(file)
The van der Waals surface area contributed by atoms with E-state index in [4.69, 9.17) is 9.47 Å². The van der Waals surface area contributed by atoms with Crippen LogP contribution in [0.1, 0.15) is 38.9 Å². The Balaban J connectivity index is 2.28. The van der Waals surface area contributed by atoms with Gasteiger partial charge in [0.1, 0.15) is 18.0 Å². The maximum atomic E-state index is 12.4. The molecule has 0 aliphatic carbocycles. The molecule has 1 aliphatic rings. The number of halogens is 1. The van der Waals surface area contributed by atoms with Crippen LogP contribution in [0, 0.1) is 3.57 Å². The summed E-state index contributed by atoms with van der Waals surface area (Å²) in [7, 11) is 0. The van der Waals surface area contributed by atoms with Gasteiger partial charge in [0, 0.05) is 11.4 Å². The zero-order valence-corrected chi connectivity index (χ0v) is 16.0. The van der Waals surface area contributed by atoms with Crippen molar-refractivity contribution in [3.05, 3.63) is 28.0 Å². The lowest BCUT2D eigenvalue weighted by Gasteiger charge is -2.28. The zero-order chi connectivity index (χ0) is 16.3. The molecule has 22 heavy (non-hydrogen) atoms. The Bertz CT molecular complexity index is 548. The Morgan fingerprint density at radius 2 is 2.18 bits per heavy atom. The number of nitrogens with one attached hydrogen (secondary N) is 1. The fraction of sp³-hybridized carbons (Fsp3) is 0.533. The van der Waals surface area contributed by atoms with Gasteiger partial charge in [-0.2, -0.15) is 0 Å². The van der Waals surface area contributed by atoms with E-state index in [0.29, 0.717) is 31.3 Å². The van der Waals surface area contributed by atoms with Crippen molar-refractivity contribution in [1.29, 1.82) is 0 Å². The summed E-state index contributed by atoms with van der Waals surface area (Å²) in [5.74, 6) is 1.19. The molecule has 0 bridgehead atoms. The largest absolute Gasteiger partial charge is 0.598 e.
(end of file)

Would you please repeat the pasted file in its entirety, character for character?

The van der Waals surface area contributed by atoms with E-state index in [4.69, 9.17) is 9.47 Å². The van der Waals surface area contributed by atoms with Crippen LogP contribution in [0.1, 0.15) is 38.9 Å². The Balaban J connectivity index is 2.28. The van der Waals surface area contributed by atoms with Gasteiger partial charge in [0.1, 0.15) is 18.0 Å². The maximum atomic E-state index is 12.4. The molecule has 0 aliphatic carbocycles. The molecule has 1 aliphatic rings. The number of halogens is 1. The van der Waals surface area contributed by atoms with Crippen LogP contribution in [0, 0.1) is 3.57 Å². The summed E-state index contributed by atoms with van der Waals surface area (Å²) in [7, 11) is 0. The van der Waals surface area contributed by atoms with Gasteiger partial charge in [0, 0.05) is 11.4 Å². The zero-order valence-corrected chi connectivity index (χ0v) is 16.0. The van der Waals surface area contributed by atoms with Crippen molar-refractivity contribution in [3.05, 3.63) is 28.0 Å². The lowest BCUT2D eigenvalue weighted by Gasteiger charge is -2.28. The zero-order chi connectivity index (χ0) is 16.3. The molecule has 22 heavy (non-hydrogen) atoms. The Bertz CT molecular complexity index is 548. The Morgan fingerprint density at radius 2 is 2.18 bits per heavy atom. The number of nitrogens with one attached hydrogen (secondary N) is 1. The fraction of sp³-hybridized carbons (Fsp3) is 0.533. The van der Waals surface area contributed by atoms with Gasteiger partial charge in [-0.2, -0.15) is 0 Å². The van der Waals surface area contributed by atoms with E-state index in [0.29, 0.717) is 31.3 Å². The van der Waals surface area contributed by atoms with Crippen molar-refractivity contribution in [1.29, 1.82) is 0 Å². The summed E-state index contributed by atoms with van der Waals surface area (Å²) in [5.74, 6) is 1.19. The molecule has 0 bridgehead atoms. The largest absolute Gasteiger partial charge is 0.598 e.